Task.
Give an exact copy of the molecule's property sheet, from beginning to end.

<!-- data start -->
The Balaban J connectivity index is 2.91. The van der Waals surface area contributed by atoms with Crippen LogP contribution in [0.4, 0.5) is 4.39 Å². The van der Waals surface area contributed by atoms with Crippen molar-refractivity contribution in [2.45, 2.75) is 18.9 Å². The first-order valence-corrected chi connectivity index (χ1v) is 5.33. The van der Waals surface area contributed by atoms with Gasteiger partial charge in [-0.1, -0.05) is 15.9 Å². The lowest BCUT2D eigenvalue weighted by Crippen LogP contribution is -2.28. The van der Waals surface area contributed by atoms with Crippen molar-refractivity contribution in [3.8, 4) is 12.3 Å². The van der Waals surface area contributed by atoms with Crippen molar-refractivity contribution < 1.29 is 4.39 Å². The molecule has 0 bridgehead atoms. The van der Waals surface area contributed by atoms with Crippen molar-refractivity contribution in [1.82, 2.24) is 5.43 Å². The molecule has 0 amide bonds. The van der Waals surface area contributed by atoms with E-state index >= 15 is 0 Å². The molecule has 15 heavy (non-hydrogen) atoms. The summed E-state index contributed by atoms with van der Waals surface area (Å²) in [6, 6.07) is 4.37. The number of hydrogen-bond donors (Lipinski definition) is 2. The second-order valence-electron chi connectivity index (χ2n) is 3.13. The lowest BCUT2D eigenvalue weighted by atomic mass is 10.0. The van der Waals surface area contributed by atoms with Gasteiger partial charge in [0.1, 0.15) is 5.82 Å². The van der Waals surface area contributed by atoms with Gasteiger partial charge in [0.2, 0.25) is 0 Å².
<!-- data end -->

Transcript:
The Balaban J connectivity index is 2.91. The van der Waals surface area contributed by atoms with Crippen LogP contribution in [0.4, 0.5) is 4.39 Å². The van der Waals surface area contributed by atoms with Crippen molar-refractivity contribution in [2.45, 2.75) is 18.9 Å². The first-order valence-corrected chi connectivity index (χ1v) is 5.33. The van der Waals surface area contributed by atoms with Gasteiger partial charge in [-0.1, -0.05) is 15.9 Å². The lowest BCUT2D eigenvalue weighted by Crippen LogP contribution is -2.28. The van der Waals surface area contributed by atoms with Crippen molar-refractivity contribution in [3.8, 4) is 12.3 Å². The van der Waals surface area contributed by atoms with Crippen molar-refractivity contribution < 1.29 is 4.39 Å². The molecule has 0 bridgehead atoms. The van der Waals surface area contributed by atoms with Crippen molar-refractivity contribution in [1.82, 2.24) is 5.43 Å². The molecule has 0 amide bonds. The van der Waals surface area contributed by atoms with E-state index >= 15 is 0 Å². The molecule has 15 heavy (non-hydrogen) atoms. The summed E-state index contributed by atoms with van der Waals surface area (Å²) in [6, 6.07) is 4.37. The number of hydrogen-bond donors (Lipinski definition) is 2. The second-order valence-electron chi connectivity index (χ2n) is 3.13. The lowest BCUT2D eigenvalue weighted by atomic mass is 10.0. The van der Waals surface area contributed by atoms with Gasteiger partial charge in [0.1, 0.15) is 5.82 Å². The van der Waals surface area contributed by atoms with Gasteiger partial charge in [0.2, 0.25) is 0 Å².